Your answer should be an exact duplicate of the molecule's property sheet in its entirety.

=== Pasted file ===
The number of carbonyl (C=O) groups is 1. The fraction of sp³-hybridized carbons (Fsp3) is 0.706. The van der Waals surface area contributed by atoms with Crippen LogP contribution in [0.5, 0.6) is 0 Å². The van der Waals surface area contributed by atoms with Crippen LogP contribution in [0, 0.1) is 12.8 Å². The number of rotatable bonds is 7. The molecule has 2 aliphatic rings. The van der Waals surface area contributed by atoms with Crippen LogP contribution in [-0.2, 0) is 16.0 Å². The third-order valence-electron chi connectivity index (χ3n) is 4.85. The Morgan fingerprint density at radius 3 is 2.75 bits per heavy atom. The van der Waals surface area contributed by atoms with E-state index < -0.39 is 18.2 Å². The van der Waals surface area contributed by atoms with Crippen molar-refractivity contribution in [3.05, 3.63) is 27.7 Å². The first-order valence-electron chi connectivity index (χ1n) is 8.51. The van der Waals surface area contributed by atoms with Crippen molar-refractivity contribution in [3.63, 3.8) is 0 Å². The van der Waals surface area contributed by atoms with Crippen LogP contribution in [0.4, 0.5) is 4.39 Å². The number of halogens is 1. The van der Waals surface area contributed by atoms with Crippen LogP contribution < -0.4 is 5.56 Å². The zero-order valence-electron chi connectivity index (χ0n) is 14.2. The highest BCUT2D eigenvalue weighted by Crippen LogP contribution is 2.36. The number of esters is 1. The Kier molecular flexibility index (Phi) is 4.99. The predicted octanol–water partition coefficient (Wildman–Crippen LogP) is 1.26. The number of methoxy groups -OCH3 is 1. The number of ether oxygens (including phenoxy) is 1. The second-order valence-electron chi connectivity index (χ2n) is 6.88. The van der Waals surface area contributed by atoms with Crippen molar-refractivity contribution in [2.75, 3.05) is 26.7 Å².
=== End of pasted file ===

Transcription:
The number of carbonyl (C=O) groups is 1. The fraction of sp³-hybridized carbons (Fsp3) is 0.706. The van der Waals surface area contributed by atoms with Crippen LogP contribution in [0.5, 0.6) is 0 Å². The van der Waals surface area contributed by atoms with Crippen LogP contribution in [0, 0.1) is 12.8 Å². The number of rotatable bonds is 7. The molecule has 2 aliphatic rings. The van der Waals surface area contributed by atoms with Crippen LogP contribution in [-0.2, 0) is 16.0 Å². The third-order valence-electron chi connectivity index (χ3n) is 4.85. The Morgan fingerprint density at radius 3 is 2.75 bits per heavy atom. The van der Waals surface area contributed by atoms with E-state index < -0.39 is 18.2 Å². The van der Waals surface area contributed by atoms with Crippen molar-refractivity contribution in [3.05, 3.63) is 27.7 Å². The first-order valence-electron chi connectivity index (χ1n) is 8.51. The van der Waals surface area contributed by atoms with Crippen molar-refractivity contribution in [3.63, 3.8) is 0 Å². The van der Waals surface area contributed by atoms with Crippen LogP contribution in [0.4, 0.5) is 4.39 Å². The number of halogens is 1. The van der Waals surface area contributed by atoms with Crippen LogP contribution < -0.4 is 5.56 Å². The zero-order valence-electron chi connectivity index (χ0n) is 14.2. The highest BCUT2D eigenvalue weighted by Crippen LogP contribution is 2.36. The number of esters is 1. The Kier molecular flexibility index (Phi) is 4.99. The predicted octanol–water partition coefficient (Wildman–Crippen LogP) is 1.26. The number of methoxy groups -OCH3 is 1. The number of ether oxygens (including phenoxy) is 1. The second-order valence-electron chi connectivity index (χ2n) is 6.88. The van der Waals surface area contributed by atoms with Crippen molar-refractivity contribution in [2.75, 3.05) is 26.7 Å².